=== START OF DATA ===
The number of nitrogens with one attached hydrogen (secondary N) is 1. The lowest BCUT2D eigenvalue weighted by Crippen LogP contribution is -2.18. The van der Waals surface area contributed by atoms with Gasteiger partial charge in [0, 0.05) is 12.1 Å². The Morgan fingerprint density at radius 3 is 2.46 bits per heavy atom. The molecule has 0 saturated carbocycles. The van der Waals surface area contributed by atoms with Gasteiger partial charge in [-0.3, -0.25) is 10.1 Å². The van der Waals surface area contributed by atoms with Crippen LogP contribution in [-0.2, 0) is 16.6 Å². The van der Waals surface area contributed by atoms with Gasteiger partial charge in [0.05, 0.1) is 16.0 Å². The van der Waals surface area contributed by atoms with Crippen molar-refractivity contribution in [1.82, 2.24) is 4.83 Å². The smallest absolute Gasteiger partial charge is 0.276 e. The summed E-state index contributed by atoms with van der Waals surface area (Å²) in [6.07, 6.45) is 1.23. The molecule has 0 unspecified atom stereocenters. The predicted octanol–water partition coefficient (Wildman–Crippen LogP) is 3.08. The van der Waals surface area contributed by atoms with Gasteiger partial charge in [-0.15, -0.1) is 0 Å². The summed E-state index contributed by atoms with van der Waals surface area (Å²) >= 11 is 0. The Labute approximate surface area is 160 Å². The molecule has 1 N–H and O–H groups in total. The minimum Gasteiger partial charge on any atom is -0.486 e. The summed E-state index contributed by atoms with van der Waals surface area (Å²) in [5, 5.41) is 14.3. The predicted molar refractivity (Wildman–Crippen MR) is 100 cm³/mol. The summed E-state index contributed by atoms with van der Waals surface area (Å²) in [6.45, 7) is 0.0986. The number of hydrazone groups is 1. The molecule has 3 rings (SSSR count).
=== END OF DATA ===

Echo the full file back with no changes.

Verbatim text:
The number of nitrogens with one attached hydrogen (secondary N) is 1. The lowest BCUT2D eigenvalue weighted by Crippen LogP contribution is -2.18. The van der Waals surface area contributed by atoms with Gasteiger partial charge in [0, 0.05) is 12.1 Å². The Morgan fingerprint density at radius 3 is 2.46 bits per heavy atom. The molecule has 0 saturated carbocycles. The van der Waals surface area contributed by atoms with Gasteiger partial charge in [-0.3, -0.25) is 10.1 Å². The van der Waals surface area contributed by atoms with Crippen LogP contribution in [-0.2, 0) is 16.6 Å². The van der Waals surface area contributed by atoms with Gasteiger partial charge in [0.05, 0.1) is 16.0 Å². The van der Waals surface area contributed by atoms with Crippen molar-refractivity contribution in [1.82, 2.24) is 4.83 Å². The smallest absolute Gasteiger partial charge is 0.276 e. The summed E-state index contributed by atoms with van der Waals surface area (Å²) in [6.07, 6.45) is 1.23. The molecule has 0 unspecified atom stereocenters. The predicted octanol–water partition coefficient (Wildman–Crippen LogP) is 3.08. The van der Waals surface area contributed by atoms with Gasteiger partial charge in [-0.15, -0.1) is 0 Å². The summed E-state index contributed by atoms with van der Waals surface area (Å²) >= 11 is 0. The Labute approximate surface area is 160 Å². The molecule has 1 N–H and O–H groups in total. The minimum Gasteiger partial charge on any atom is -0.486 e. The summed E-state index contributed by atoms with van der Waals surface area (Å²) in [5, 5.41) is 14.3. The predicted molar refractivity (Wildman–Crippen MR) is 100 cm³/mol. The summed E-state index contributed by atoms with van der Waals surface area (Å²) in [6.45, 7) is 0.0986. The number of hydrazone groups is 1. The molecule has 3 rings (SSSR count).